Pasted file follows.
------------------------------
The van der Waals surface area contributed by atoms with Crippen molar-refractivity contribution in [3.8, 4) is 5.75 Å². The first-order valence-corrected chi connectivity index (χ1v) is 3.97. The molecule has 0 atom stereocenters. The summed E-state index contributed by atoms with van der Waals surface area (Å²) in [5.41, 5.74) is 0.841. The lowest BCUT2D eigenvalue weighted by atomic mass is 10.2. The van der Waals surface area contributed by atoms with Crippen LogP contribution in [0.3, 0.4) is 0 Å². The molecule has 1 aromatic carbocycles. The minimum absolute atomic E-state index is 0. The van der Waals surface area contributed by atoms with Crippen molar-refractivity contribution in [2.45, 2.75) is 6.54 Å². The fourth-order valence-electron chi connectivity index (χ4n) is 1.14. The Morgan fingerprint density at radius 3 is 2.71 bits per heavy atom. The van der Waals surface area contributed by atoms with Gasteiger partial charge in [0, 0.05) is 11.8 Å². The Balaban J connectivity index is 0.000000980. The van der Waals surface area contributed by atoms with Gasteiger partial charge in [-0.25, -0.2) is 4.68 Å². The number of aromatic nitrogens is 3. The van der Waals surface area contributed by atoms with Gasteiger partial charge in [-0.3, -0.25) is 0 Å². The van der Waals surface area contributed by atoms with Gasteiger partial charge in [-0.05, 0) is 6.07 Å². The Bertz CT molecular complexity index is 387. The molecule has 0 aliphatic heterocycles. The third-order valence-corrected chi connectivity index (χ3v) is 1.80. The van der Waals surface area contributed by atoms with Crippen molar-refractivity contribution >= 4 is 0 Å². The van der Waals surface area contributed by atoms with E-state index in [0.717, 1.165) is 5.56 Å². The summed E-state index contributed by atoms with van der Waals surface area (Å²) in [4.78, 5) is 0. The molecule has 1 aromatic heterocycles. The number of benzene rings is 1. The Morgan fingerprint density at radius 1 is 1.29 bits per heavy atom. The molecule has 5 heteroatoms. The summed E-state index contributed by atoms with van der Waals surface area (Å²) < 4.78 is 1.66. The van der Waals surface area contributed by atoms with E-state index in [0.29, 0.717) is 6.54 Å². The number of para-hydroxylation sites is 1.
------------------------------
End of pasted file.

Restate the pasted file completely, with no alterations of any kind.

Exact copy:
The van der Waals surface area contributed by atoms with Crippen molar-refractivity contribution in [3.8, 4) is 5.75 Å². The first-order valence-corrected chi connectivity index (χ1v) is 3.97. The molecule has 0 atom stereocenters. The summed E-state index contributed by atoms with van der Waals surface area (Å²) in [5.41, 5.74) is 0.841. The lowest BCUT2D eigenvalue weighted by atomic mass is 10.2. The van der Waals surface area contributed by atoms with Crippen LogP contribution in [0.3, 0.4) is 0 Å². The molecule has 1 aromatic carbocycles. The minimum absolute atomic E-state index is 0. The van der Waals surface area contributed by atoms with Crippen molar-refractivity contribution in [2.45, 2.75) is 6.54 Å². The fourth-order valence-electron chi connectivity index (χ4n) is 1.14. The Morgan fingerprint density at radius 3 is 2.71 bits per heavy atom. The van der Waals surface area contributed by atoms with Gasteiger partial charge in [0, 0.05) is 11.8 Å². The Balaban J connectivity index is 0.000000980. The van der Waals surface area contributed by atoms with Gasteiger partial charge in [-0.25, -0.2) is 4.68 Å². The number of aromatic nitrogens is 3. The van der Waals surface area contributed by atoms with Gasteiger partial charge in [-0.3, -0.25) is 0 Å². The van der Waals surface area contributed by atoms with Gasteiger partial charge in [-0.05, 0) is 6.07 Å². The Bertz CT molecular complexity index is 387. The molecule has 0 aliphatic heterocycles. The third-order valence-corrected chi connectivity index (χ3v) is 1.80. The van der Waals surface area contributed by atoms with Crippen molar-refractivity contribution >= 4 is 0 Å². The van der Waals surface area contributed by atoms with E-state index in [0.717, 1.165) is 5.56 Å². The summed E-state index contributed by atoms with van der Waals surface area (Å²) in [4.78, 5) is 0. The molecule has 1 aromatic heterocycles. The number of benzene rings is 1. The Morgan fingerprint density at radius 1 is 1.29 bits per heavy atom. The molecule has 5 heteroatoms. The summed E-state index contributed by atoms with van der Waals surface area (Å²) < 4.78 is 1.66. The van der Waals surface area contributed by atoms with E-state index in [0.29, 0.717) is 6.54 Å². The number of para-hydroxylation sites is 1.